By Nick Eskey
Those who are watching the ticking clock of San Diego Comic-Con know that it’s less than a month away. This is one of the largest and busiest conventions in the world (sometimes just as turbulent and exciting as tornado season). A certain level of preparedness is in order for such an event.
When traipsing through the jungles of an exhibit hall all day, a small backpack of provisions can be a lifeline. Food, water, notebook, a can of Axe body spray; the important stuff. For my convention pack, I use a Timbuk2 backpack (made in M’erica). Their products are always solid, and resistant to wear. Keep the backpack as light as best you can though. At some point in the day you’ll be shelling out some money on some cool toy or print. Leave room for it.
Food and drink lines, much like the rest of the lines, can be quite long. Every minute is precious when sticking to a schedule that consists of panels, signing, and raffles. And if you are lucky enough to find a short one, be prepared to shell out more than you’re used to. Comic-Con consumables are at a premium (Are you serious, $3.50 for a bottled water!?).
A prepared meal in a squish-proof container (lest you enjoy a pancaked sandwich) will go a long way and
will be much cheaper. If you’re not one for preparing food, something else quick and easy like beef jerky or power bars is a great alternative. You’ll be thankful for the quick boost of energy when the day drags on.
Pack a reusable bottle so you can fill it at any old water fountain on site when it gets empty. I like my aluminum one I purchased from REI: It’s durable, free of harmful plastics, easy to wash, and great as a bludgeoning-weapon in case of zombie attacks. Companies also make ones that keep the heat in or out, allowing your chosen beverage to stay as hot or cold as you want for hours.
Electronics have become a part of everyday life. Cellphones alone are invaluable tools. Nowadays they can take high-quality photos and video, as well as have access to social media applications like Twitter, Facebook, and Instagram. It’s important to be able to blast that picture of you and that dreamy Chris Hardwick to all your jealous friends.
For those doing presswork like myself, deadlines can be demanding. A slim laptop or tablet for writing is a must. My weapon of choice is a Microsoft Surface Pro with an optional keyboard. I use it to write notes using the touch screen and type up my articles when I sit down for a break (bring some headphones). So that you aren’t losing anything, keep a USB Flash drive on your person for those important files. For pictures, I use my Nikon SLR camera equipped with an 18-200mm lens (for those up close, personal shots). Something big like Comic-Con will quickly fill up a memory card. Bring an extra, or like myself, upload what you have to your laptop when you can.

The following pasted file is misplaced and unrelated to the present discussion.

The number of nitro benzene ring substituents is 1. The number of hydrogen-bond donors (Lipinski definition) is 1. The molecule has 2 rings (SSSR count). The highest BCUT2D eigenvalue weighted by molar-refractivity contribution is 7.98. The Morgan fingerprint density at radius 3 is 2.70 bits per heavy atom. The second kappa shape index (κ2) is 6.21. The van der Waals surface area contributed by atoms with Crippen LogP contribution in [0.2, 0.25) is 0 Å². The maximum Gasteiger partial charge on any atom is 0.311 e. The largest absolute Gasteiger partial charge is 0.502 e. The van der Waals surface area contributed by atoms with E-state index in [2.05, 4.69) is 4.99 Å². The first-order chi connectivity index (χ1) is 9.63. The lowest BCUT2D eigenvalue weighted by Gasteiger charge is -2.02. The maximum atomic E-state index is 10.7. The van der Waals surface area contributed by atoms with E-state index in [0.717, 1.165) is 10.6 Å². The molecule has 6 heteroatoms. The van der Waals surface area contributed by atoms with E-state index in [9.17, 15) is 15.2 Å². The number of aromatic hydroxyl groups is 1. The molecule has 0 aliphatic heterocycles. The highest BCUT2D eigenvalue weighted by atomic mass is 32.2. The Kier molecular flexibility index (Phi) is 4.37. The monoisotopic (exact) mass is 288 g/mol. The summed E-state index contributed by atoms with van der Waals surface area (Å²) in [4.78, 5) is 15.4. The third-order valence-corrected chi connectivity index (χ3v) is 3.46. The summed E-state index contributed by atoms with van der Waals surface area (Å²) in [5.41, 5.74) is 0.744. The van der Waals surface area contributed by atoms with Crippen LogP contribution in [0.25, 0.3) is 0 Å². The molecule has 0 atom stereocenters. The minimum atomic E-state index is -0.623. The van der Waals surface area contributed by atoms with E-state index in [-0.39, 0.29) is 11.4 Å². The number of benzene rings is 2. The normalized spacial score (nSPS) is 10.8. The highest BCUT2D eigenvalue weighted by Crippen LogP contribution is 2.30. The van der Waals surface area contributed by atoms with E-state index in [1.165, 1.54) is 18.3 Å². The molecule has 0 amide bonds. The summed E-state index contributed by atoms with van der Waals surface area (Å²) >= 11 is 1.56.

The limitations placed on such devices however fall greatly on their battery life. Don’t assume you’ll be able to find any free outlets. If you do find a free one, tread lightly. It’s not a safe bet what voltage a strange port is giving out. Your device might end up a fried paperweight. Invest in a handy-dandy rechargeable battery pack.
Boredom of lines or waiting for that later panel can be an issue to. A handheld device like a Nintendo 3DS or a Ps Vita can make the time passable, especially when you don’t feel like squeezing through the sales floor for the umpteenth time. I find myself usually taking a paperback book.
There might be some other things you may consider packing, but these are the things that work for me. I have enough to be adequately prepared, but not over burdened with unnecessary items.
And lastly, don’t wait till the day before to get this together. You’ll be already preoccupied with getting that thick schedule finalized.
See you lucky guys and gals at San Diego Comic-Con!
Outstanding piece, Nick!
Food: I carb up at breakfast, ordering the largest skillet available. If you can, schedule a meeting during the breakfast.
I won’t get hungry until about 5 PM. (Later if I’m running on adrenaline.)
I will burn off most of those calories walking, talking, thinking.
I buy a box of breakfast/granola bars at the local grocery or convenience store. Make sure they are not covered in chocolate. They are healthy, low-mess, and can be noshed while wandering an aisle.
Electricity: USB battery packs are great. (Why don’t conventions or exhibitors sell branded battery packs? Those little lipstick batteries are as cheap as $1!) I have an older phone, so I bought cheap duplicate batteries online.
If covering a lot of panels, an extension cord might be a nice addition. Find the local outlet, and plug in during the talk. If you feel charitable, bring a power strip, so your fellow journos/fans can also recharge. The power strip should also block any strange voltages.
Accessories: Binder clips. Safety pins (swag pins can also be used in an emergency). If you anticipate a MacGyver situation, then include a baggie with a rubber band, paperclip, and chewing gum.
Also, I travel with a suitcase (actually a backpack) that’s half-full, so I don’t have to pay shipping. Use your clothes as padding around your treasures.
I AVOID carbs and sugar in the morning, as this just makes me hungry all day, unless it’s dense low glycemic carbs. That’s why I stick with trail mix all day and a fish supper.
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